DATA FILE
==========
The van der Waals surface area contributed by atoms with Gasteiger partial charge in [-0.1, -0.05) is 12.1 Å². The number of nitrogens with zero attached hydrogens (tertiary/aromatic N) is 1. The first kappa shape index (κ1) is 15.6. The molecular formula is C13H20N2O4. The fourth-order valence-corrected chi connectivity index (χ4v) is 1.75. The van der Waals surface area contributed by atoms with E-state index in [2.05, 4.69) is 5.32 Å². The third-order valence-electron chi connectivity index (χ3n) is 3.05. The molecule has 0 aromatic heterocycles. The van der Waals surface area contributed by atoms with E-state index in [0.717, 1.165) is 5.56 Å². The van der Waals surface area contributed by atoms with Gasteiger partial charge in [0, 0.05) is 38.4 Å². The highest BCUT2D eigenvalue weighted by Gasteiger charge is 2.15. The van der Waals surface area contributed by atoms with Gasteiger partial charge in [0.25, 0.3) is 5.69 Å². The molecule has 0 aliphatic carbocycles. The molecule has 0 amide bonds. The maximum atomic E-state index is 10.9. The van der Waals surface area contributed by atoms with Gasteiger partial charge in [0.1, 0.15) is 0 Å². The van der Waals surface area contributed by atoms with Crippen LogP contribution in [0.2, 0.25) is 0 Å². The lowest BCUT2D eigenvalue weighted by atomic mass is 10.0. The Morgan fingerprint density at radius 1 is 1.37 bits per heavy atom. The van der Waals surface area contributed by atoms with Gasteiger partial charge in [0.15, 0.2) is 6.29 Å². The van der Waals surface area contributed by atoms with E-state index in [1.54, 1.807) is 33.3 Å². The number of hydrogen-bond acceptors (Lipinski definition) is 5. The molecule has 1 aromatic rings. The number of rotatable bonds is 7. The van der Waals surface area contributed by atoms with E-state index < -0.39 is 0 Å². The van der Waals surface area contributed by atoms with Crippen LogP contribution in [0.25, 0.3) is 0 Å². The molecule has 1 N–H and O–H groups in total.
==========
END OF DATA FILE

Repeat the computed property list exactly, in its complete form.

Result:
The van der Waals surface area contributed by atoms with Gasteiger partial charge in [-0.1, -0.05) is 12.1 Å². The number of nitrogens with zero attached hydrogens (tertiary/aromatic N) is 1. The first kappa shape index (κ1) is 15.6. The molecular formula is C13H20N2O4. The fourth-order valence-corrected chi connectivity index (χ4v) is 1.75. The van der Waals surface area contributed by atoms with E-state index in [2.05, 4.69) is 5.32 Å². The third-order valence-electron chi connectivity index (χ3n) is 3.05. The molecule has 0 aromatic heterocycles. The van der Waals surface area contributed by atoms with E-state index in [0.717, 1.165) is 5.56 Å². The van der Waals surface area contributed by atoms with Gasteiger partial charge in [0, 0.05) is 38.4 Å². The highest BCUT2D eigenvalue weighted by Gasteiger charge is 2.15. The van der Waals surface area contributed by atoms with Gasteiger partial charge in [0.25, 0.3) is 5.69 Å². The molecule has 0 aliphatic carbocycles. The molecule has 0 amide bonds. The maximum atomic E-state index is 10.9. The van der Waals surface area contributed by atoms with Gasteiger partial charge in [0.1, 0.15) is 0 Å². The van der Waals surface area contributed by atoms with Crippen LogP contribution in [0.2, 0.25) is 0 Å². The lowest BCUT2D eigenvalue weighted by atomic mass is 10.0. The Morgan fingerprint density at radius 1 is 1.37 bits per heavy atom. The van der Waals surface area contributed by atoms with Gasteiger partial charge in [0.15, 0.2) is 6.29 Å². The van der Waals surface area contributed by atoms with E-state index in [1.54, 1.807) is 33.3 Å². The number of hydrogen-bond acceptors (Lipinski definition) is 5. The molecule has 1 aromatic rings. The number of rotatable bonds is 7. The van der Waals surface area contributed by atoms with E-state index < -0.39 is 0 Å². The van der Waals surface area contributed by atoms with Crippen LogP contribution in [0.25, 0.3) is 0 Å². The molecule has 1 N–H and O–H groups in total.